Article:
This just in: Butter isn’t that bad, pasta’s not fattening and exercise boosts memory. Read on to learn more.

Motivational Thinking Can Affect Performance
Source: BBC Lab UK
Release Date: June 30
The Gist: In his latest study, Professor Andrew Lane had more than 44,000 participants—a huge number for psychological research, which typically focuses on groups smaller than 300—assess what motivational techniques actually improve performance. The group that used self-talk to motivate themselves, phrases like “I can do better next time” and “I can beat my best score” showed the greatest improvements when playing an online game.

This Just In: Pasta Isn’t Fattening
Source: IRCCS Neuromed Institute
Release Date: July 4
The Gist: According to these Italian researchers, who surveyed more than 23,000 people, pasta isn’t bad for your waistline. “On the contrary: Our data shows that eating pasta contributes to a healthier body mass index, lower waist,” said the study’s lead author George Pounis in a press release.

Exercising Boosts Memory
Source: Donders Institute at the Radboud University Medical Center
Release Date: June 16
The Gist: Researchers in the Netherlands found that individuals that exercised four hours after completing a learning task had much better memory recall two days later. The study surveyed 72 people, some of whom exercised immediately after the task, and some who did not exercise at all. Four hours after learning was the most successful group when it came to improved associative memory

Butter Won’t Kill You
Source: Tufts University
Release Date: June 29
The Gist: Reviewing nine previous studies that surveyed more than 630,000 individuals, researchers found no evidence that butter does any harm—or good—when it comes to mortality. “I would say butter is neither good nor bad,” Laura Pimpin, who led the study, told NBC News. “It may be the case that the bagel you spread your butter on or the bread you spread it on may be more of a concern than the butter itself.”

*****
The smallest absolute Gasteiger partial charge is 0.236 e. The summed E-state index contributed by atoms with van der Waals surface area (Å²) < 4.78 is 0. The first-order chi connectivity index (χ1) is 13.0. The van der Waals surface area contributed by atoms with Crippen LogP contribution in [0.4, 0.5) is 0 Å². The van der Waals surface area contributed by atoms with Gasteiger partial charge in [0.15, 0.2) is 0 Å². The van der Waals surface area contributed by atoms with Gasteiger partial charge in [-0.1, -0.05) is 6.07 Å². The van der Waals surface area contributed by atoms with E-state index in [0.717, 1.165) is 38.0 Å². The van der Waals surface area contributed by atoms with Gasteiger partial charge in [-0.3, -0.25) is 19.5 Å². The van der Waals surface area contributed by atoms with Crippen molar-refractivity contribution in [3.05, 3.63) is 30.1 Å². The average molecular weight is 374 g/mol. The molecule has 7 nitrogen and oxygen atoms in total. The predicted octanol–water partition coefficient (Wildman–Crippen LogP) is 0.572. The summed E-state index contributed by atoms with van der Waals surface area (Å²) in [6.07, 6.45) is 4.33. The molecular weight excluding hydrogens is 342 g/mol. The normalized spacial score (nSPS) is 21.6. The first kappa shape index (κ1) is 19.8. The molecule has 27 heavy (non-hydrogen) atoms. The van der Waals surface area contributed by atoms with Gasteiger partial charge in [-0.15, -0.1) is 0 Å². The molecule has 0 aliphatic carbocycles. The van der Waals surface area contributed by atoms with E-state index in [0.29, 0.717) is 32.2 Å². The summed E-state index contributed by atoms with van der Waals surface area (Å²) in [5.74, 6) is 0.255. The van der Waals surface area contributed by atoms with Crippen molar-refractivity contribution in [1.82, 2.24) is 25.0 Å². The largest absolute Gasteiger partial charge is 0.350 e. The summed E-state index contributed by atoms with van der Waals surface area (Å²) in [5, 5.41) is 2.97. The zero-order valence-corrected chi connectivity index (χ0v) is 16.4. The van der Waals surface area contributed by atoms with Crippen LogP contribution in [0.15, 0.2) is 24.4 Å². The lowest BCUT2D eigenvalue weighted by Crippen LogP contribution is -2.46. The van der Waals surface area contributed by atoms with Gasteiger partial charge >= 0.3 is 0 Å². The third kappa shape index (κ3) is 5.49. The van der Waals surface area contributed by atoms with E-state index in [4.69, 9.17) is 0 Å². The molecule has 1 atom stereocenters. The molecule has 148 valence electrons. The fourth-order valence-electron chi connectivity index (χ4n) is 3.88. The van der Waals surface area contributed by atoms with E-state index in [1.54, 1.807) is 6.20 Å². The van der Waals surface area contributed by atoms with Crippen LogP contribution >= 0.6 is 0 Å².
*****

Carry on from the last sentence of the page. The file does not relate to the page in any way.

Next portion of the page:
Women Are More Likely to Have a Sleepless Night
Source: Centers for Disease Control’s National Center for Health Statistics
Release Date: March 23
The Gist: Analyzing the sleep habits of more than 44,000 people between 2013 and 2014, this study found that women were more likely to have sleep disorders than men. “We found that women had poorer quality sleep across the board, regardless of whether they had children,” said Colleen Nugent, Ph.D, who co-authored the report.

One-Minute Intense Workouts Equal 45-Minutes of Moderate
Source: McMasters University
Release Date: April 26
The Gist: To combat the age-old excuse, “I don’t have time to workout,” researchers at McMasters set out to prove it doesn’t take much time at all to see significant health benefits. Specifically, one minute of sprint interval training—meaning going all out, working as hard as your body will let you. “For a lot of people, if they don’t have a block of 30 or 45 minutes, they’ll blow off their workout,” said Martin Gibala, lead author on the study and a professor of kinesiology at McMaster University. “Even if you have ten minutes over your lunch hour, perhaps you can go out and vigorously climb a few flights of stairs and know that you will get some significant health benefits from the exercise.“

Everyone is Worried
Source: Liberty Mutual Insurance
Release Date: May 9
The Gist: In a report that gathered data from 20 years of research, Liberty Mutual asserted that 38 percent of people worry everyday, most frequently in the early morning or late evening. Also of interest: We worry less as we get older.

D.C. Is the Healthiest City in America
Source: The American College of Sports Medicine
Release Date: May 18
The Gist: For the third year in a row, the annual American Fitness Index report found Washington D.C. to be the nation’s healthiest city. Rankings are based on obesity, smoking and diabetes rates as well as environmental factors like access to parks and the frequency of farmers markets.

A Healthy Lifestyle Could Prevent Cancer
Source: Jama Oncology
Release Date: May 19
The Gist: Authors of this study found that 20 to 40 percent of all cancer cases—and 50 percent of all cancer deaths—in white adults could be possibly be prevented by adopting a healthier lifestyle. They identify a healthier lifestyle as quitting smoking, avoiding heavy drinking, maintaining a BMI between 18.5 and 27.5, and engaging in 150 minutes of moderate or 75 minutes of vigorous exercise weekly.

Coffee May Prevent Against Cancer
Source: World Health Organization
Release Date: June 15
The Gist: Despite declaring coffee as being “possibly carcinogenic” in 1991, the WHO International Agency for Research on Cancer reversed its opinion last month. A team of 23 WHO-appointed scientists reviewed more than 1,000 studies regarding coffee and the link to cancer and found that drinking the beverage is unlikely to cause breast, prostate and pancreatic cancers, and that it is associated with a lower risk of uterine and liver cancers. For 20 other types of cancer there was “inadequate” evidence of a link to cancer, said Dana Loomis, the first author of the report.